Several bars and pubs in Mar Mikhael received a flyer asking them in a polite way to close down on Good Friday. Unlike the threatening memos that are sometimes distributed during Ramadan by fanatic groups and directed at those who do not observe fasting, the memo signed by the Mar Mikhael locals and residents is a friendly one, and could be easily ignored by pub & bar owners.

Gino brought the issue up few days ago, and pointed out that the memo may be polite and non-condescending but the idea behind it is wrong and “the fact that it only targets pubs, is also weird, sending a message that it’s not about taking a day off to celebrate Easter and Good Friday, but targeting nightlife which the authors of this flyer feel is “disrespectful” to their beliefs”.

I’ve followed some of the exchanges on the post and even though I’m not a fan of such memos or religious talks in the first place, I disagree with Gino on several points and I believe that he over-analyzed the whole thing and took it out of proportion.

Here’s my two cents on these flyers:

– Mar Mikhael residents probably targeted pubs and bars only not because they have a thing against nightlife, but because they cause more disturbance and nuisance than Arguile places and restaurants. Nevertheless, the flyer should have been addressed to all out of principle.

– Mar Mikhael residents have to put up with drunk and loud people, traffic, loud music all year long and this was imposed on them because of the government’s and Beirut’s municipality’s lack of planning and incompetence. Mar Mikhael & Gemmayze are both residential streets first and foremost, and what’s happening there is abnormal and a nightmare for the residents. I’m actually surprised they are still being polite and courteous about this whole fiasco, whether it’s restaurants, pubs or bars.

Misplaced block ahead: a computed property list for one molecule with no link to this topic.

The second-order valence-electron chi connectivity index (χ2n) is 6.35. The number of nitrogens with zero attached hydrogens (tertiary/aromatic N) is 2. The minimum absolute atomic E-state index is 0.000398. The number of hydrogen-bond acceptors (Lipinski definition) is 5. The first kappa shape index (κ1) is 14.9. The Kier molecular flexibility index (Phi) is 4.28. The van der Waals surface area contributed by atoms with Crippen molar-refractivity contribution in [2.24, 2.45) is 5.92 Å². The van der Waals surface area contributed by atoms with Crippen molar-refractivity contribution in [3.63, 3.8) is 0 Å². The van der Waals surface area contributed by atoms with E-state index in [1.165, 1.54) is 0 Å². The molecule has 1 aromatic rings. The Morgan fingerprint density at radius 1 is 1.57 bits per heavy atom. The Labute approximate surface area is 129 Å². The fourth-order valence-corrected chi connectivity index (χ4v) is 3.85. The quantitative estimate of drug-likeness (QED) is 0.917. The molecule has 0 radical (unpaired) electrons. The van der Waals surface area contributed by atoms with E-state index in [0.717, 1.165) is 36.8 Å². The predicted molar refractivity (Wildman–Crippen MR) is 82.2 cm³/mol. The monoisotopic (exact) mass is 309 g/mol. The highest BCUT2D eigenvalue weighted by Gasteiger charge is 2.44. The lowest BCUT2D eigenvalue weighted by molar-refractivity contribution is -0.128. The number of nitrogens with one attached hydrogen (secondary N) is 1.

– There’s no alarming trend targeting nightlife in Lebanon behind this flyer. Whether it’s Monot, Gemmayze, Hamra or Mar Mikhael, residents and pubs never really got along. The blame is once again on the authorities and municipalities who never bothered to organize this whole fiasco.

– There are restrictions on nightlife venues in several developed and “non-religious” countries when it comes to Good Friday and other religious holidays. Good Friday is an official holiday in Lebanon so residents could legally ask everyone to close down if I’m not mistaken.

– Clashing with residents or locals over a polite memo is probably the worst thing to do. Life is all about giving and taking especially in a diverse society like ours, and being extreme (whether religious or not) is destructive and harmful for all.

– Lebanon may be a secular country according to the constitution, but the majority is still religious and relatively conservative and I see no harm in respecting religious holidays and traditions, especially if it’s for just one day. To put it in simpler terms, I’m totally against someone asking me as a Christian to fast during Ramadan out of respect, but I wouldn’t go around eating in front of him just to make a point.

All in all, the memo should have been addressed to all not just pubs, but I don’t see it as imposing beliefs on others or a conspiracy against atheist or Lebanon’s nightlife. If you’re gonna go party tonight with these ideas in mind, I recommend you start drinking (or smoking) home to get in the right mood 😛